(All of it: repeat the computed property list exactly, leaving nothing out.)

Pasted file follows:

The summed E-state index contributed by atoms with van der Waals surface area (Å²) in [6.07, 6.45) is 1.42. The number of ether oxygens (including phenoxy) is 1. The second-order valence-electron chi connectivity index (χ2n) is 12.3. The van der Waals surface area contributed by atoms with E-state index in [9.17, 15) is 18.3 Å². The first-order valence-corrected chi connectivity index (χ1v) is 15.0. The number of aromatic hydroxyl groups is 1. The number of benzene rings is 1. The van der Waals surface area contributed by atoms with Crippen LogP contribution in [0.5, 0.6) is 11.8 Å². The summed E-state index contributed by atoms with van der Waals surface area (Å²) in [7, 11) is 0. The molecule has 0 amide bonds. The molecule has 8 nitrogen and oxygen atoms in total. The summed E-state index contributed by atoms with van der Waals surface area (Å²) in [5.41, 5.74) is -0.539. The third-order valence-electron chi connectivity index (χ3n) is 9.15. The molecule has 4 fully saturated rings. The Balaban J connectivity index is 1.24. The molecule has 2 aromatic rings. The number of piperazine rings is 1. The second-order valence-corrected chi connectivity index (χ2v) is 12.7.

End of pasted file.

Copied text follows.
The summed E-state index contributed by atoms with van der Waals surface area (Å²) in [6.07, 6.45) is 1.42. The number of ether oxygens (including phenoxy) is 1. The second-order valence-electron chi connectivity index (χ2n) is 12.3. The van der Waals surface area contributed by atoms with E-state index in [9.17, 15) is 18.3 Å². The first-order valence-corrected chi connectivity index (χ1v) is 15.0. The number of aromatic hydroxyl groups is 1. The number of benzene rings is 1. The van der Waals surface area contributed by atoms with Crippen LogP contribution in [0.5, 0.6) is 11.8 Å². The summed E-state index contributed by atoms with van der Waals surface area (Å²) in [7, 11) is 0. The molecule has 0 amide bonds. The molecule has 8 nitrogen and oxygen atoms in total. The summed E-state index contributed by atoms with van der Waals surface area (Å²) in [5.41, 5.74) is -0.539. The third-order valence-electron chi connectivity index (χ3n) is 9.15. The molecule has 4 fully saturated rings. The Balaban J connectivity index is 1.24. The molecule has 2 aromatic rings. The number of piperazine rings is 1. The second-order valence-corrected chi connectivity index (χ2v) is 12.7.